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Banana-nomics

By Ross Elliott - posted Wednesday, 3 August 2011


The price of bananas is again making headlines as it pushes up inflation and threatens rising interest rates. But what's the price of the humble 'nana got to do with property markets? Plenty.

Banana prices have risen almost 500% since Cyclone Yasi wiped out much of north Queensland's banana crop earlier this year. The immutable laws of supply and demand dictate that when supply falls relative to demand, prices will rise. Which is what they have done, and as they did a few years ago when the same thing happened after Cyclone Larry. As banana supply was restored, prices fell. As they will again.

Banana prices are a self-evident, every day example of supply and demand at work. They're the sort of example understood by consumers and even school children with no formal economic training. But clearly the lessons are beyond the capacity of some Australian politicians, most land regulators and many town planners. In the very same way that constraints on supply create scarcity value for every day commodities, constraints on supply and scarcity equate to rising prices for all types of real estate, not just housing.

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It starts with misguided planning schemes that aim to direct consumer behaviour and distort their purchasing decisions by limiting choice. This has become commonplace in planning to the point of representing accepted wisdom. One of the most obvious examples has been the continued efforts by some regulators and planning authorities to attack the detached house as a choice – however best suited to the needs of young families – which 'Australia can no longer afford.'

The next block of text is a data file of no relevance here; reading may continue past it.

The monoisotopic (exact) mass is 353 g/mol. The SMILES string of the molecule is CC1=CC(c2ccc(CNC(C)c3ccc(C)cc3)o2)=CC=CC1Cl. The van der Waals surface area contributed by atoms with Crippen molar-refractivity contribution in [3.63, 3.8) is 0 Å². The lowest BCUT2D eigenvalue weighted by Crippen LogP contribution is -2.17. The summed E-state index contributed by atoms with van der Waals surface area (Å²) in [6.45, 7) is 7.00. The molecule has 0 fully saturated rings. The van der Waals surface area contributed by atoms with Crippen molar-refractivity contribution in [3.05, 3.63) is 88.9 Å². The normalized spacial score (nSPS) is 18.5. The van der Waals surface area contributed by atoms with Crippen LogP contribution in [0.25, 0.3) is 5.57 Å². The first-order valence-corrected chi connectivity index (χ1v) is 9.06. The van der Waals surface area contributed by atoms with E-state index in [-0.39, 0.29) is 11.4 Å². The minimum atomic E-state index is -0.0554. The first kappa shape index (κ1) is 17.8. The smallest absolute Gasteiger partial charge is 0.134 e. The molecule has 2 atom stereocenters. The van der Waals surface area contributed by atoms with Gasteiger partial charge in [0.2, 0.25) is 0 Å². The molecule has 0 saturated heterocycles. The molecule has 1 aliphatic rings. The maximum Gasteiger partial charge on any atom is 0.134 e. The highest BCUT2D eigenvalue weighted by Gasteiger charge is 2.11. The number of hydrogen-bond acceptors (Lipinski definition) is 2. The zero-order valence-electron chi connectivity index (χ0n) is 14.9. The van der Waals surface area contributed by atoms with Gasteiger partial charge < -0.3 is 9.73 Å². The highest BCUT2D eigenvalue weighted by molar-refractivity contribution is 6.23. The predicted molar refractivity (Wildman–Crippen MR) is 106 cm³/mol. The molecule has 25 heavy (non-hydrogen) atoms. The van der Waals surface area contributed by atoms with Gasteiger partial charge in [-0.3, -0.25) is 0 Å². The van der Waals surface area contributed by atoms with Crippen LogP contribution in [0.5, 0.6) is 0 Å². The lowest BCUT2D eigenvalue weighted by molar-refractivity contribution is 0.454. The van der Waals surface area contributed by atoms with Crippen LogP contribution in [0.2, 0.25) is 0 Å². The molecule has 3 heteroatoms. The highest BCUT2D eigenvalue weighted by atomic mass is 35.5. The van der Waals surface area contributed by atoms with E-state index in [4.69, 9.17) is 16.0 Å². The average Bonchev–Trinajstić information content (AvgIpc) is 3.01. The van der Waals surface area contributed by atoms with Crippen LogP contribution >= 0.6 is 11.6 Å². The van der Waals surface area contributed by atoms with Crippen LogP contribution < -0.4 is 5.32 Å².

Like a contemporary version of Stalinist central command, housing choice is distorted via planning schemes that are biased to high density apartments in central locations (that consumers are told is good for society), as opposed to detached housing on the urban boundary (that remains the majority consumer preference). Faced with little choice, more people are forced to choose the option deemed appropriate by higher authorities than themselves, and when this is later reflected in data, the regulators hail this as some sort of fundamental change in consumer preferences. You're seeing this type of shallow analysis in the media, pushed by various interest groups, on a regular basis now.

An equally significant consequence of using planning ideology to achieve social engineering outcomes has been the impact on prices. In the case of raw land for housing, we have succeeded in the unimaginable – needlessly elevating prices far beyond the reach of average Australians, on the basis that we may run out of land, in a country where land is plentiful. This has been achieved simply by making raw land for detached housing development scarce because permission is not allowed outside artificially drawn urban planning boundaries. (On top of creating scarcity, of course, new land supply is taxed more aggressively than existing supply, via upfront levies. This is no doubt because there are fewer votes at risk in taxing new housing lots as opposed to raising council rates or other broad based revenue measures. Plus, new supply is tied up in a regulatory tangle which now means it can take 5 or 10 years just to get permission to develop land in areas already described as intended for future housing. Go figure).